Symbolic Realities in the Bible. The salvation history that forms the principal theme of both Testaments consists of the great symbolic deeds by which God manifests His power and mercy. These deeds may be called God's gestures in history. Miracle, according to the Biblical conception, is a particularly striking deed of God. (see miracles (in the bible).) Events such as the crossing of the Red Sea, the manna in the desert, the entry into the Promised Land, and the dedication of the Temple, viewed in the perspectives of salvation history, are charged with symbolic overtones that give them undying significance.
In the NT the Incarnate word is the absolute, unsurpassable earthly embodiment of God, and hence the supreme religious symbol. But for Him to be effectively a symbol for man, He must be manifested as such. Christ's miraculous deeds, His ritual actions (e.g., the Last Supper), His sacrifice on Calvary, and God's acceptance of that sacrifice in the Resurrection and Ascension, symbolically disclose His mission and Person. In Christ and the Church all the symbolism of the OT is recapitulated and fulfilled.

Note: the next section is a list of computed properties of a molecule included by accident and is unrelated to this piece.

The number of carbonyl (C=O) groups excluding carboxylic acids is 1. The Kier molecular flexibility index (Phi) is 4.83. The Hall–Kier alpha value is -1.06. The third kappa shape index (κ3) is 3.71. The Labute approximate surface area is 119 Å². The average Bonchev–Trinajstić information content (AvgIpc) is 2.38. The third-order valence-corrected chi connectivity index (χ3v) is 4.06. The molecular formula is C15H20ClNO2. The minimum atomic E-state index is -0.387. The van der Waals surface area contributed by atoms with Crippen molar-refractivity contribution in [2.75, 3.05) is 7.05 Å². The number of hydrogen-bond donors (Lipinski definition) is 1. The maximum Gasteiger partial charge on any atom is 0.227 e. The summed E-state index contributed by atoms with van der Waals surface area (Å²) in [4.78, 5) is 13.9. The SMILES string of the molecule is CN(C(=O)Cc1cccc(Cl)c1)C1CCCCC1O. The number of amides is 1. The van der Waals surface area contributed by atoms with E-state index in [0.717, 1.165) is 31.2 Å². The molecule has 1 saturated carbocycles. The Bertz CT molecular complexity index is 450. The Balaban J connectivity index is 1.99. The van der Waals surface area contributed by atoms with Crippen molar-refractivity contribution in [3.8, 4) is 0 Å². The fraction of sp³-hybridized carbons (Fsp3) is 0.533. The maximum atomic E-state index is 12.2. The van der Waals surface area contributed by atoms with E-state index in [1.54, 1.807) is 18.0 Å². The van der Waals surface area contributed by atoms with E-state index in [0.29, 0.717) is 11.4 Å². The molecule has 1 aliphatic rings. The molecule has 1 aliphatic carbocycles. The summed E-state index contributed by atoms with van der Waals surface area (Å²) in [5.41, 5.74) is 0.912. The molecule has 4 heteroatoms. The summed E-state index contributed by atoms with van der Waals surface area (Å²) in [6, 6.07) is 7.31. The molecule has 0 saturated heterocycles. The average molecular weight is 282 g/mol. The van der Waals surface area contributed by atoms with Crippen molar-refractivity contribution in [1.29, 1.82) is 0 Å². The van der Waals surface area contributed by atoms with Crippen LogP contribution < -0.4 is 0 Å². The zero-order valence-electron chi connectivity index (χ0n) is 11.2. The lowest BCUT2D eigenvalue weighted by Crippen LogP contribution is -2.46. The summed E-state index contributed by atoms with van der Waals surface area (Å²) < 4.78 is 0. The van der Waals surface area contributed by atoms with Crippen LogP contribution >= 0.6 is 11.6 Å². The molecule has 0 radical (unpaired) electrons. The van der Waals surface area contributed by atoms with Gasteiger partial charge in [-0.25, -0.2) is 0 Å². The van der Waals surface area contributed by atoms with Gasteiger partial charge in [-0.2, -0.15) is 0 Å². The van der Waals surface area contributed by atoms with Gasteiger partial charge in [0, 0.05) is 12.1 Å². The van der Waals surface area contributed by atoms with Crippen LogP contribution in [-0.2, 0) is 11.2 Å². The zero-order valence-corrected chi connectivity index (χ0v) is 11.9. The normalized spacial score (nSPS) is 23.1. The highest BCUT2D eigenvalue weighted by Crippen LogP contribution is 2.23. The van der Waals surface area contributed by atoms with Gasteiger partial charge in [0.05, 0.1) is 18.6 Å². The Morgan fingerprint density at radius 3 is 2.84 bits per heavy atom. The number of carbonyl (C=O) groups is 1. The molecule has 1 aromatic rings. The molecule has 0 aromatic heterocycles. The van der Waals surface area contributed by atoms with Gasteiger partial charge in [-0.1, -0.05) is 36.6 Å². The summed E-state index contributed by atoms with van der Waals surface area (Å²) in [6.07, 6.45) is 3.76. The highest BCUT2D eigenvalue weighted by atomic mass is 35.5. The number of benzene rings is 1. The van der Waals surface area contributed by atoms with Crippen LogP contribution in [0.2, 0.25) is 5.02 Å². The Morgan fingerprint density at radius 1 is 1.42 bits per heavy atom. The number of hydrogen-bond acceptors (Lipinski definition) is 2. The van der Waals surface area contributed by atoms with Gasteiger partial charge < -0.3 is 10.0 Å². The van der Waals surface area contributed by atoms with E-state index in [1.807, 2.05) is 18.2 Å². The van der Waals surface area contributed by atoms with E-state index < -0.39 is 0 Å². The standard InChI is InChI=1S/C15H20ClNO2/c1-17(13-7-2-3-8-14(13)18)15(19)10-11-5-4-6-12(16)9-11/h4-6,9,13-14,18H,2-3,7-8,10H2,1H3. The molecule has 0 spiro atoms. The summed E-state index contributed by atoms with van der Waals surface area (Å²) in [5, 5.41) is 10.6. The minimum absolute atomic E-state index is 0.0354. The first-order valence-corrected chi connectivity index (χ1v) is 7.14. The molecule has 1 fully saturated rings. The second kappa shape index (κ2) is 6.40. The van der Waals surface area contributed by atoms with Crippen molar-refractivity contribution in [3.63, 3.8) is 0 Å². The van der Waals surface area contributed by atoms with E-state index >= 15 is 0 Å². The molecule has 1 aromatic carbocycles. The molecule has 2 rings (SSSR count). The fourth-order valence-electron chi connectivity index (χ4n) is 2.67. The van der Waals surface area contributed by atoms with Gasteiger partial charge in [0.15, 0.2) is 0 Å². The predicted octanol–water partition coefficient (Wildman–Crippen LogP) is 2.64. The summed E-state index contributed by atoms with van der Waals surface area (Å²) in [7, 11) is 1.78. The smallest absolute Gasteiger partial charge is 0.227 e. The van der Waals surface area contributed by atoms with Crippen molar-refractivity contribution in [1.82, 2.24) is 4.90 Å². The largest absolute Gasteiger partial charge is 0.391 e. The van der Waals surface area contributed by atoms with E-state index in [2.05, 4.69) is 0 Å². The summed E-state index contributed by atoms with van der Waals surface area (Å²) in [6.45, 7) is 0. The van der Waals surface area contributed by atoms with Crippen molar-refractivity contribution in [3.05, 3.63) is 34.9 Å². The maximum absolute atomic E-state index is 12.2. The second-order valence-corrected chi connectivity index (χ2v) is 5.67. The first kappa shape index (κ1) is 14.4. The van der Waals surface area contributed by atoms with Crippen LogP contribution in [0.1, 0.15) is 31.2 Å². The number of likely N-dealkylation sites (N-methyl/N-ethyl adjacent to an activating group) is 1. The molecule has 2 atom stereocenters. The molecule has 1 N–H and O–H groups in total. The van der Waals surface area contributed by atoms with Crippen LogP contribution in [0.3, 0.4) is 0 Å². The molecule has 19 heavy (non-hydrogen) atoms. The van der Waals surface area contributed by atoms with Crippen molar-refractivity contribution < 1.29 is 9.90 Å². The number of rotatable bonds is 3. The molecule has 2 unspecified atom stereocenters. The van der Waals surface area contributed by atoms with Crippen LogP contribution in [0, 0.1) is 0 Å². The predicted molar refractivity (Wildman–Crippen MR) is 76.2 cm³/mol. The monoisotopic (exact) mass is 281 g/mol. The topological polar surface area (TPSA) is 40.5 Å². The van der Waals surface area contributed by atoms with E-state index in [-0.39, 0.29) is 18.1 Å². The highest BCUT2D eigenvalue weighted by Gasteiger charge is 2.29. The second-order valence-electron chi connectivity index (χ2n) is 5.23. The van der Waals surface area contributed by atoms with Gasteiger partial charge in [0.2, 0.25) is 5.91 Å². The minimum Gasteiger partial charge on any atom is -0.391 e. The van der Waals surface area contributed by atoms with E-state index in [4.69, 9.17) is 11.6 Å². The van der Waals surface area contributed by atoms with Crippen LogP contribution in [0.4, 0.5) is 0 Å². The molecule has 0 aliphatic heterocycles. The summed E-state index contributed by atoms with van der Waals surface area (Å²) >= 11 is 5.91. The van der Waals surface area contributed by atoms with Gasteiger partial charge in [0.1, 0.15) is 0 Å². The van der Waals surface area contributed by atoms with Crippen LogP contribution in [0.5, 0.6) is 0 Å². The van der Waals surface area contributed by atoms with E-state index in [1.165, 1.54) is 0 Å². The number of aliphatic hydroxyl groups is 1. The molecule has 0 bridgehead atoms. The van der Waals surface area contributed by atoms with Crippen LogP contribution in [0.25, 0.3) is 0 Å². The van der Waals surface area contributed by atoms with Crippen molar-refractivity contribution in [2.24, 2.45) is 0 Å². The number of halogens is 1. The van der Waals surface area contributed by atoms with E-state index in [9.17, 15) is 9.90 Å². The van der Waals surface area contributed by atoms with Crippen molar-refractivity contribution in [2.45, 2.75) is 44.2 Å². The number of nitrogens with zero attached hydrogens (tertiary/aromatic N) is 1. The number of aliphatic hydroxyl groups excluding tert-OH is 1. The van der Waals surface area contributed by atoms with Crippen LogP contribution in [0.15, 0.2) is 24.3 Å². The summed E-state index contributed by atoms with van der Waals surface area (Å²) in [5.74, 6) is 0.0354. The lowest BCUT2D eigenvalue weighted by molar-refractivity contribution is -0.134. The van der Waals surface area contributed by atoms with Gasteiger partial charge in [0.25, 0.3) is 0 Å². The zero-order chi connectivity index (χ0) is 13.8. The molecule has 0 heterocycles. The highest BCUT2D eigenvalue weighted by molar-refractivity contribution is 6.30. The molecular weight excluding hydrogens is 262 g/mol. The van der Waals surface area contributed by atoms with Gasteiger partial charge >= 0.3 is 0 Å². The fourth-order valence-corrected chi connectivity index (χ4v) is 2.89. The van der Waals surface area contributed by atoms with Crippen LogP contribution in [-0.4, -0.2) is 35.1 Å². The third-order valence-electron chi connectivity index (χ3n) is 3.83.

Symbolic Language in the Bible. The Prophets and other Biblical writers describe divine things in highly figurative speech. Some of the images are taken from cosmic realities—fire, water, rock, etc. Others are borrowed from the social life of Israel—e.g., God as father, king, judge, shepherd, vinedresser, and spouse. Under the impact of salvation history, the images themselves took on a history. Through calamities such as the collapse of the Davidic monarchy, the destruction of the Temple, and the Babylonian Exile, the images were purified, detached from their terrestrial moorings, universalized, and thus made available to carry a higher spiritual meaning. Providential transformations of this sort made it possible to forge the pregnant images found in the later books of the OT, such as the New Covenant, the "circumcision of the heart," the Suffering Servant, and the heavenly Son of Man.